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Be proud to be YOU.





Bow-wow, a 30-year-old rapper and actor became the butt of ridicule on social media 
for posting a photo on his Instagram account, where he said he was boarding a private jet at Atlanta.  Bow-wow, whose real name is Shad Moss frequently, posts pictures of his lavish lifestyle. He is very successful in his music career, having sold more than ten million albums. He has a massive online following of more than 3.4 million on Instagram.  It turned out that the picture, which Bow-wow posted was an image ripped off the Internet, and it wasn’t even at Atlanta. After posting the picture of ‘his private jet’, Bow-wow boarded a regular commercial flight to New York and travelled economy, where a fellow passenger spotted him, posted a picture of him in the flight, and called out his lie.


 A few years back, the much revered Lance Armstrong, a cyclist who won the Tour De France seven consecutive times, and came back to win again, after fighting testicular cancer, fell from fame to disgrace, as it turned out he was on banned performance enhancing drugs. He had been fooling the system throughout. In 2012, UCI stripped Armstrong of his seven Tour De France titles and banned him for life. Nike terminated his contract and he also stepped down as the chairman of Livestrong foundation, which he had started to improve the lives of those affected by cancer.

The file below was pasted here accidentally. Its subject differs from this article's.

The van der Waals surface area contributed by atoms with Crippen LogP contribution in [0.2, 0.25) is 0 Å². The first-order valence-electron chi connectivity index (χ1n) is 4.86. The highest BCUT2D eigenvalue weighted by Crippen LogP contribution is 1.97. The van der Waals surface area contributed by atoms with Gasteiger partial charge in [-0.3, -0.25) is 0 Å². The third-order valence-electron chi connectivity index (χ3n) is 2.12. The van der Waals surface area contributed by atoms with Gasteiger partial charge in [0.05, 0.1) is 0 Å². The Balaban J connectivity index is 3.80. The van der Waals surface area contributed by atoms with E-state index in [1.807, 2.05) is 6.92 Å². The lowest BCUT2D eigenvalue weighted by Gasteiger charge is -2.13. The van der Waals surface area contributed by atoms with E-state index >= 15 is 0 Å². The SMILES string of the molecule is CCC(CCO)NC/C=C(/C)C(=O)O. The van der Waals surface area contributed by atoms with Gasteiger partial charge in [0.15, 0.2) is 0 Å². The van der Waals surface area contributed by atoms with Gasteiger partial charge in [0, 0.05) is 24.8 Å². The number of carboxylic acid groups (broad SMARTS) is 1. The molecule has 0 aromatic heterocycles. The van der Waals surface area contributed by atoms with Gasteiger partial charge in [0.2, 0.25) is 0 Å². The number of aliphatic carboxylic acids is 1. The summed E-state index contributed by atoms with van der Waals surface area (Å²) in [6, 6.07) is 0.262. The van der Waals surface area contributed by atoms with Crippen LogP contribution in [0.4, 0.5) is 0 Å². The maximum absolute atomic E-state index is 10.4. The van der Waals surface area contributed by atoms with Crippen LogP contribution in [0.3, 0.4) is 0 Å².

Bow-wow’s posting a fake photo is definitely a lesser misdemeanour than that of Armstrong’s. However, what is common to both is that they are taking refuge under falsehood, trying to project a picture, which is simply not true.  

The strange thing is that both Armstrong and Bow-wow are very successful on their own merit. Why then do they resort to unethical means? Whom are they trying to impress when their followers and fans already love them for who they are? Why try to be someone who you clearly are not?

It is not only the celebrities or hugely successful people who think it is okay to paint an incorrect picture. Many of us who lead plain, normal and ordinary lives do so too. A wonderful movie that I watched yesterday called Dum Laga Ke Haisha(2015), written and directed by Sharat Kataria, stars Ayushman Khurrana who plays Prem, a high school dropout. It has a scene depicting an arranged marriage. In the preliminary meeting, the prospective bride and the prospective groom meet at a temple, along with their families. When the groom’s father asks what the educational qualification of the bride is, her father proudly tells them that she is a graduate and is now doing her B.Ed, studying to be a teacher. When they ask about the groom’s qualification, his family lies and tells them that he is a Commerce graduate. The reality is that he has repeatedly failed his class ten examinations. This portrayal of falsehood creates many complications in their married life. We know of many marriages like the above, where truth is hidden in the hope that after the two get married, it will all somehow work itself out.